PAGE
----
A healthy diet and regular physical activity are two of the basic recommendations for preventing Gestational diabetes. Researchers at the University of Sydney in Campbelltown, New South Wales, Australia, as well as several research centers throughout Europe and the UK, looked at the results of structured programs for healthy meal plans and exercise for pregnant women at risk for developing Gestational diabetes. The results were published in the journal of the American Diabetes Association, Diabetes Care in May, 2015. We have many more Diabetes Help Articles Now Available.
The study, termed the DALI Lifestyle Pilot, included 150 pregnant women considered to be at high risk for developing diabetes during their pregnancy…
- each women had a body mass index of at least 29.
- the women were randomized into healthy eating, physical activity, and both healthy eating and physical activity groups.
- all participants were given five face-to-face coaching sessions and four telephone coaching sessions, to help them stay motivated.
Their goal was to gain less than 5 kg during their pregnancy.
By 24 weeks of pregnancy…
- the women who followed a healthy meal plan showed less pregnancy weight gain and lower blood sugar levels than those in the physical activity only group. Their insulin sensitivity was similar though.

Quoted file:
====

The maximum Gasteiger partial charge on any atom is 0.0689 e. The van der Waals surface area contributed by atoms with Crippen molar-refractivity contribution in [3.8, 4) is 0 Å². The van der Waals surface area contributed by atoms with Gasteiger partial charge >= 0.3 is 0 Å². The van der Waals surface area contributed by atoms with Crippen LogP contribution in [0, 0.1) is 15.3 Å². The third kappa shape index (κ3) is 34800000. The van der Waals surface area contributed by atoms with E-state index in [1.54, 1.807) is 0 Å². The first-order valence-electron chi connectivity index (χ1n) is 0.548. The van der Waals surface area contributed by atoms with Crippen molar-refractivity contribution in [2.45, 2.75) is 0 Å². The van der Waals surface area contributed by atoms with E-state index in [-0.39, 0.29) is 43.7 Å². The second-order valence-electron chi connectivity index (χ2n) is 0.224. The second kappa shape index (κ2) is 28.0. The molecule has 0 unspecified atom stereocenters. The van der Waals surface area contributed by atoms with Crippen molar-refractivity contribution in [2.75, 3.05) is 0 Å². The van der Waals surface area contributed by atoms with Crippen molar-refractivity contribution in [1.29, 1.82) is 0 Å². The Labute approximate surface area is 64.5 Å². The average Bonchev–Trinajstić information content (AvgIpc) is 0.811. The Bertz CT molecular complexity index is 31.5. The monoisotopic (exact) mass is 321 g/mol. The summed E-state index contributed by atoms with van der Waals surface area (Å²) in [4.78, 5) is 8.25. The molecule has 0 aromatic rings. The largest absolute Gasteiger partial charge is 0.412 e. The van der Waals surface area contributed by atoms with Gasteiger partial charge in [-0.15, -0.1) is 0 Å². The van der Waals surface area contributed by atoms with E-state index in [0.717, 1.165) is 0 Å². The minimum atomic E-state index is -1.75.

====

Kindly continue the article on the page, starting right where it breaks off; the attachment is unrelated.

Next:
- the healthy eating and physical activity group showed little difference from the healthy eating group.
At 35 to 37 weeks of pregnancy it was found…
- 32 percent of the women had developed diabetes.
- 20 percent were able to gain less than 5 kg.
From these results the scientists concluded healthy eating was associated with less weight gain than was physical activity. They suggest that further study will add to our knowledge of how to prevent Gestational diabetes.
As early as 1823, conditions resembling diabetes in pregnant women were described in the medical literature…
- in the 1940s and 1950s it was found mothers who developed Type 2 diabetes after pregnancy, had babies at high risk for death during their first 28 days after birth.
- in 1964 doctors in Boston first began using the screening test still used today to diagnose the condition.
The terms “carbohydrate intolerance of pregnancy” and “pre-diabetes of pregnancy” were considered too mild for the women and their insurance companies to take seriously. In 1979 the First International Workshop-Conference on Gestational Diabetes Mellitus made the term official.
Some controversy still exists as to whether Gestational diabetes actually begins during pregnancy or whether a pre-existing form of diabetes is only discovered at that time. In either case, women found to be diabetic at 24 to 28 weeks of pregnancy need special care. We have many more Diabetes Help Articles Now Available.